Saturday, February 12, 2011

Can We Talk?

I gots me two kitties. One’s a blabbermouth, punctuating his daily activities with a running commentary, from howl to chirp to mmmm and mumble and back again. The other’s a cat of few words, unless you happen to say, “Bing, wannaeat?” in just the right cadence. Should he say anything else at any other time, I know he really means business. Derrick, on the other hand, is extremely sensitive to certain things he hears on TV, avoiding the immediate area or even slinking away when, say, Judge Judy calls someone as dumb as a bucket of rocks.

Me, I’m like Bing. Growing up in a “children should be seen and not heard” sort of environment, I didn’t say much at home, preferring to express myself through manic dancing (musical accompaniment optional) and short stories about a family of mallard ducks that had to stockpile food for the winter (must have been the “Little House on the Prairie” effect). I did often go outside and lie in the grass and talk to the clouds and Queen Anne’s lace, but try telling a person what you’d say to a woodpile—it doesn’t really translate.

Anyway, after years of becoming pretty good at capturing the gymnastics of my thoughts via the written word, I still find verbal communications, particularly in a professional environment, a bit of a challenge. I was reminded of this again at the yoga, astrology and chakras workshop I went to a couple weeks ago. The instructors said, based on my natal chart, that I should talk more because I am too reserved. Harumph! But what I write is simply so much more accurate… why talk in black-and-white when you can write in zebra stripes?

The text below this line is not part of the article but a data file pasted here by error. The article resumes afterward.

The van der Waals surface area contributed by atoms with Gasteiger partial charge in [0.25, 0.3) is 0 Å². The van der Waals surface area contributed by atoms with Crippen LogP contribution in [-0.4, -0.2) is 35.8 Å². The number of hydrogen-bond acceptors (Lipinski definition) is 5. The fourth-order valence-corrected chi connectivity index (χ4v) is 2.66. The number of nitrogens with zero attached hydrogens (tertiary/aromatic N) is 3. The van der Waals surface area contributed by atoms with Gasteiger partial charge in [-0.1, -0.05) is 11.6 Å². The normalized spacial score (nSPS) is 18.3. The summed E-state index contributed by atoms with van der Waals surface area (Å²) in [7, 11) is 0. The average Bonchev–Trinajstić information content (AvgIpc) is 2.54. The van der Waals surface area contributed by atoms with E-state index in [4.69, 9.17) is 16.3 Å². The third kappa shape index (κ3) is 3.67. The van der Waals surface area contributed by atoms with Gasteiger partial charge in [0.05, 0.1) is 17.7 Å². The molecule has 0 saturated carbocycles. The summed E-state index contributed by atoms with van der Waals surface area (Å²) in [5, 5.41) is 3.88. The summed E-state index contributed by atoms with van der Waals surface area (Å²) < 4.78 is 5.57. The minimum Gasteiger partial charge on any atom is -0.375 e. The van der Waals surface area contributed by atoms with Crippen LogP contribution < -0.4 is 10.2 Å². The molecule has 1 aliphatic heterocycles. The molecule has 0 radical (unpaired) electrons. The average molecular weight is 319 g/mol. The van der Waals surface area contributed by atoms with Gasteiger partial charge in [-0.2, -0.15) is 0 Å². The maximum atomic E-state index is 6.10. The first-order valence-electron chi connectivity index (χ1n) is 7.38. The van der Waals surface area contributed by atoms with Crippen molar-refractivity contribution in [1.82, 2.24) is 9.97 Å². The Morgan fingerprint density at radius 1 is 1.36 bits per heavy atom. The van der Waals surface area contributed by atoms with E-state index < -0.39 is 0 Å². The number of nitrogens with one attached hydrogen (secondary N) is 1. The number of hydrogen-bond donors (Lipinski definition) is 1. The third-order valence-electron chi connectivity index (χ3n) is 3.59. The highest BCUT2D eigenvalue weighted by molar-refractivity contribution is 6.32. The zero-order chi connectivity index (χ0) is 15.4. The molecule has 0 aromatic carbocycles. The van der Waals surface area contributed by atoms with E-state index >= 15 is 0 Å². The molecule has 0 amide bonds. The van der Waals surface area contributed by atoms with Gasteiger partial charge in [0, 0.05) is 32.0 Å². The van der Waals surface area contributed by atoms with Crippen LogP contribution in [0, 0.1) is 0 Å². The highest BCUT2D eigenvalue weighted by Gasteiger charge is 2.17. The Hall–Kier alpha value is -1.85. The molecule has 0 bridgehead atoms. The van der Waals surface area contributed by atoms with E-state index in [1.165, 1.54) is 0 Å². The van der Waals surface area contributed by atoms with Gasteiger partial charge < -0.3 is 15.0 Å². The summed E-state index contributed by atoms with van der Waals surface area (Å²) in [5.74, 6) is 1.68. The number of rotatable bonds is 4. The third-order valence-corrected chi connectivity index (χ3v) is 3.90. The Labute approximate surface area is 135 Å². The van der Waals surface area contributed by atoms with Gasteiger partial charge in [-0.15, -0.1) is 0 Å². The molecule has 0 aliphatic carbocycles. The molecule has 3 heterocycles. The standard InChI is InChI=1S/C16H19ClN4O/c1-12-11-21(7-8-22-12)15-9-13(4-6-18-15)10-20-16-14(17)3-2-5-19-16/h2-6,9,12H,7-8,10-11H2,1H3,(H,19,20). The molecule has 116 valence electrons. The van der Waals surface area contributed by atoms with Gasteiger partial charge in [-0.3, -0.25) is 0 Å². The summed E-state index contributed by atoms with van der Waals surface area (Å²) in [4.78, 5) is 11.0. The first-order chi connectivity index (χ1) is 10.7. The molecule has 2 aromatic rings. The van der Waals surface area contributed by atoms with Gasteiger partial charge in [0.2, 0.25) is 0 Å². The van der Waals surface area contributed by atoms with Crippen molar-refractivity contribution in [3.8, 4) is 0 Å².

Because, well, we don’t walk around with a set of flashcards or a pad and paper and jot stuff down and pass notes to each other. We verbalize. We bullshit. We speak. We talk, and someone else talks back. It makes perfect sense! It’s not like you get a wordcount for the day, and you automatically run out if you go over the limit.

On the flipside…why couldn’t we get a little less conversation from the narcissistic cellphone talkers, or the parents who yell obscenities at their kids on the street, or the lady who stands in the middle of the subway car and says over and over we need to repent NOW (hey, Jesus is just alright with me, but don’t shove your little girl so hard when you move to the next car) or we’re goin’ to hell..

Ooof. Writing about talking is almost as bad as talking about writing. Or talking about talking. Can we please just listen to some music now?


  1. and my favorite, I Don't Talk Too Much by Martha Carter Nelson

  2. Susan! I love this so much I added it to the post. Thank you for introducing me :)

  3. Lotsa good stuff here. Goodness, a verbal word count, what a novel idea!